HMS Hood was an Empire Ship that sailed the world. As such, her upper decks were an interesting mix, of both peacetime and wartime:
For me, the peacetime is represented by the variety of smaller boats that she carried on-board. I believe that these were used when she was in port, or when she had anchored off some tropical island, for some rest and relaxation (for her sailors). Yet, she was still a warship, with the armament to match! Here we can see: a 5.5 inch naval gun (lower left), a 4 inch high angle anti-aircraft gun (middle-bottom), and a quadruple 0.5 inch anti-aircraft gun (middle-bottom right). Now, I've heard it said, that sailors don't have a fear of heights! Hood's main mast, would appear to test this theory - with the mast's ladders being used to gain access, to both lookout posts, and wireless radio equipment. The long horizontal boom, that stems from the base of the main mast, is the main derrick, which was 65 feet long! I believe this was used, to lift both the smaller boats, and other heavy equipment (such as ammunition crates).
The highest observation point located on-board HMS Hood, was her spotting top:
It is here, that her look outs would have scowled the seas, looking for the tell tale glimpse, of an enemy vessel (in a time before radar). The tripod mast on the back, is where Hood's wireless rig was attached (the six horizontal lines coming in from the top left). Both structures, were supported by a single starfish - the black metallic structure, that's located underneath. One of HMS Hood's three survivors (from when she was sunk), was actually stationed in the spotting top - surviving because he was washed through a window, as everything else around him sunk!
Here we can see, what I regard as HMS Hood's front conning tower:
Though technically the term conning tower, only applies to the elliptical structure on the front (with the rest being superstructure). The conning tower itself, was concerned with the aiming of the primary armament 15 inch naval guns. It was protected by armour of up to 11 inches thick: to ensure that Hood's 15 inch naval guns, could be aimed and fired, even in the heaviest action. The superstructure itself, was concerned with both the manoeuvrability of HMS Hood (such as steering and navigation), and further fire control (for both the secondary armament, and anti-aircraft guns). The superstructure was soft (aka thinly protected), to save armour weight. It included such equipment as: search lights, 3 pounder saluting guns, quadruple 0.5 inch anti-aircraft guns, eight barrelled two pounder anti-aircraft pom-poms directors, 5.5 inch secondary armament directors, evershed transmitters and air defence platform equipment (e.g. binoculars).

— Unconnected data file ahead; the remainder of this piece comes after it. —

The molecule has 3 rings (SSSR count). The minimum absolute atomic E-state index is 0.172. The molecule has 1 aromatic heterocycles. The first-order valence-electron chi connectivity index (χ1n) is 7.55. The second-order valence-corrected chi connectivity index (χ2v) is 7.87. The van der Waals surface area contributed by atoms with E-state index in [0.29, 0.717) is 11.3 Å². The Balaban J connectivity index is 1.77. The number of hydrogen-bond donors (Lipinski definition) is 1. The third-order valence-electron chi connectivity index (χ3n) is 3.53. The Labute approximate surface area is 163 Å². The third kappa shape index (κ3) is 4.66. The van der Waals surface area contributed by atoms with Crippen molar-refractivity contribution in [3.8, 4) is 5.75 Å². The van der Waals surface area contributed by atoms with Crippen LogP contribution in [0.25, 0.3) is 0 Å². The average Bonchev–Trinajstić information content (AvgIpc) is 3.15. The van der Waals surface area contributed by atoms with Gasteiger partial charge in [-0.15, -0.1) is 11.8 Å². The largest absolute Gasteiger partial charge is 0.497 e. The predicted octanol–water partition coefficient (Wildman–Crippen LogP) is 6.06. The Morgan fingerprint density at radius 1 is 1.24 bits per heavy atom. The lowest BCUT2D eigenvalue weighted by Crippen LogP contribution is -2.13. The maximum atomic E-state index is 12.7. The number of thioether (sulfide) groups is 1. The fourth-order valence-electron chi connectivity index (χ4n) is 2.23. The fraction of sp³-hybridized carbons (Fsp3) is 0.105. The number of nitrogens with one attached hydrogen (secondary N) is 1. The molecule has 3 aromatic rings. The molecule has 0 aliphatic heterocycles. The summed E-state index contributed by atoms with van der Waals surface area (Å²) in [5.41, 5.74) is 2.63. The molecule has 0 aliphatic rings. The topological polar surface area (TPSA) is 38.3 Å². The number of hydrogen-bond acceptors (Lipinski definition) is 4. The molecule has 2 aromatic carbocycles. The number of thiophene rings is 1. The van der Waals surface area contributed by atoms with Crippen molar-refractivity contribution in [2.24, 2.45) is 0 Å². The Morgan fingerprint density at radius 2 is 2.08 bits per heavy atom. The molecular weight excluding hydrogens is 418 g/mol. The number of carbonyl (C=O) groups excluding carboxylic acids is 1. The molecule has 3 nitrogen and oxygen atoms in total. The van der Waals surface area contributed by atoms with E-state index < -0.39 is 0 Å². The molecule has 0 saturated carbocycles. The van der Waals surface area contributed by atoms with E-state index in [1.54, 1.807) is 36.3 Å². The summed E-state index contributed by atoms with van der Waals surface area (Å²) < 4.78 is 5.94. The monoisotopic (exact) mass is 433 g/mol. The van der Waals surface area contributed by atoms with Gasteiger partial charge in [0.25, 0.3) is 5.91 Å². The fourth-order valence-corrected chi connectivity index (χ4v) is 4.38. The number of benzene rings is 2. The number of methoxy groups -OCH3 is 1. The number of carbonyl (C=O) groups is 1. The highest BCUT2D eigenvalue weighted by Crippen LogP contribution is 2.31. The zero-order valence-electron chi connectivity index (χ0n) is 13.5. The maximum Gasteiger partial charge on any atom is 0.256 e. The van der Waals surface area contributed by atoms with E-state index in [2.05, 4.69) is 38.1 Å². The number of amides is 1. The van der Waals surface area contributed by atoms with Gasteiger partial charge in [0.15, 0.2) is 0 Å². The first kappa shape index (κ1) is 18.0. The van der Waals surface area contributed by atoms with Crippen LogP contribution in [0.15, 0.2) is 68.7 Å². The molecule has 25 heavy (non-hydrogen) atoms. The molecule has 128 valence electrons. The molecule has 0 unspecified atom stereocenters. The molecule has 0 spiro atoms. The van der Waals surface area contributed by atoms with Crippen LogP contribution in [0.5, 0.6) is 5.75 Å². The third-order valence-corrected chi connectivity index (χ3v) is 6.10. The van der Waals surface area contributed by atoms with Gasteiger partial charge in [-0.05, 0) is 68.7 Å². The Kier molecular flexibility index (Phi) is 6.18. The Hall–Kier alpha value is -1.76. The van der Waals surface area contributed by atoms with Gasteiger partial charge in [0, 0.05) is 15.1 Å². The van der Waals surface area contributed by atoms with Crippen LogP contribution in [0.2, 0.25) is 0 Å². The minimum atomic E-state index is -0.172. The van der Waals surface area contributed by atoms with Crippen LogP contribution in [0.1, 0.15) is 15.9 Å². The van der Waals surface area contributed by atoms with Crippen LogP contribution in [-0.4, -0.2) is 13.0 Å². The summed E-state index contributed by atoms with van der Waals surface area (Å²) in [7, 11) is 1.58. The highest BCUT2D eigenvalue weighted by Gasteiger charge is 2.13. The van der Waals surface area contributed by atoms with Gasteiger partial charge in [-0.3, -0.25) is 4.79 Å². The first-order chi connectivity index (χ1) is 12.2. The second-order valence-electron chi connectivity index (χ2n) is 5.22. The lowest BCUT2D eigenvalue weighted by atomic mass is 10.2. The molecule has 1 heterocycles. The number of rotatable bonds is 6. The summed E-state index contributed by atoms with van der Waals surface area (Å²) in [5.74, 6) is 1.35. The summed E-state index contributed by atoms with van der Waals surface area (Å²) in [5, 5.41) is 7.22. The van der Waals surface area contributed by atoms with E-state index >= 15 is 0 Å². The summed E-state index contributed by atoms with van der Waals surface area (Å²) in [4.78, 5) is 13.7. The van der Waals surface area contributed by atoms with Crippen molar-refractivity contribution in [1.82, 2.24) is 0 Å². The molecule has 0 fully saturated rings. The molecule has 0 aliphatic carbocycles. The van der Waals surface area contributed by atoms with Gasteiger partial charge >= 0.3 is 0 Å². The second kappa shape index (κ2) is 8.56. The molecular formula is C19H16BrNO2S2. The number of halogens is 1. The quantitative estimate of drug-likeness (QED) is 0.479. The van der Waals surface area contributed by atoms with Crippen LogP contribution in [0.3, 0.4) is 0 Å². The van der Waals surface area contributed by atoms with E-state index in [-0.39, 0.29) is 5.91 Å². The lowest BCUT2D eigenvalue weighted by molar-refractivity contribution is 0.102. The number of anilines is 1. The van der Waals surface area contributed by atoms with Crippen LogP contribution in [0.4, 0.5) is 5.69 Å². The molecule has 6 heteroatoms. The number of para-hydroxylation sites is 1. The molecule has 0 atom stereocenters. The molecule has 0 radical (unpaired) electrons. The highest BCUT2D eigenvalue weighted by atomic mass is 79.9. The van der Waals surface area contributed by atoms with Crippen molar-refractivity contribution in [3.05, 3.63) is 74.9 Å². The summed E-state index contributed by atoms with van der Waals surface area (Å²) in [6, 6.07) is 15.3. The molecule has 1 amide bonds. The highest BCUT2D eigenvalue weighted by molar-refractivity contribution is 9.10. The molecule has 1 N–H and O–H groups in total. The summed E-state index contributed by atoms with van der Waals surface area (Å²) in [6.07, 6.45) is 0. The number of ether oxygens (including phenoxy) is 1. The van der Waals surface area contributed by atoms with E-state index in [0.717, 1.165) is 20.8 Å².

Here we can see the details of the midships area of HMS Hood:
Of particular interest are: i) The eight barrelled 2 pounder anti-aircraft pom poms gun. ii) The 4 inch high angle anti-aircraft gun. iii) One of the secondary armament 5.5 inch naval guns (with it's protective shield). iv) The smaller crane derricks, which were helpful for lifting both ammunition, and smaller boats. v) The torpedo look out control towers. Which I believe, would issue just one command: take evasive action! vi) Venting for the boiler rooms (located at the base of the funnels, just under various life rafts). vii) The smokestacks themselves, which vented waste gases and heat, from Hood's boiler rooms. There's an unproven theory, that the shell that sunk HMS Hood, may very well have penetrated one of these, and detonated the oil fuel (inside her boiler rooms).
Here we can see the look out posts for the various crew members of HMS Hood, that were tasked with looking out for enemy aircraft:
Most of these involved some sort of optical sight (such as binoculars), whereby it's operator would locate enemy aircraft, then obtain various measurements (such as bearing and elevation), which in-turn, was fed into several (analogue) fire control computers, which in-turn was relayed to the gun operators (who opened fire). Hood's anti-aircraft guns, were also capable of local control, when (for example) such bridge tower directors had been knocked out.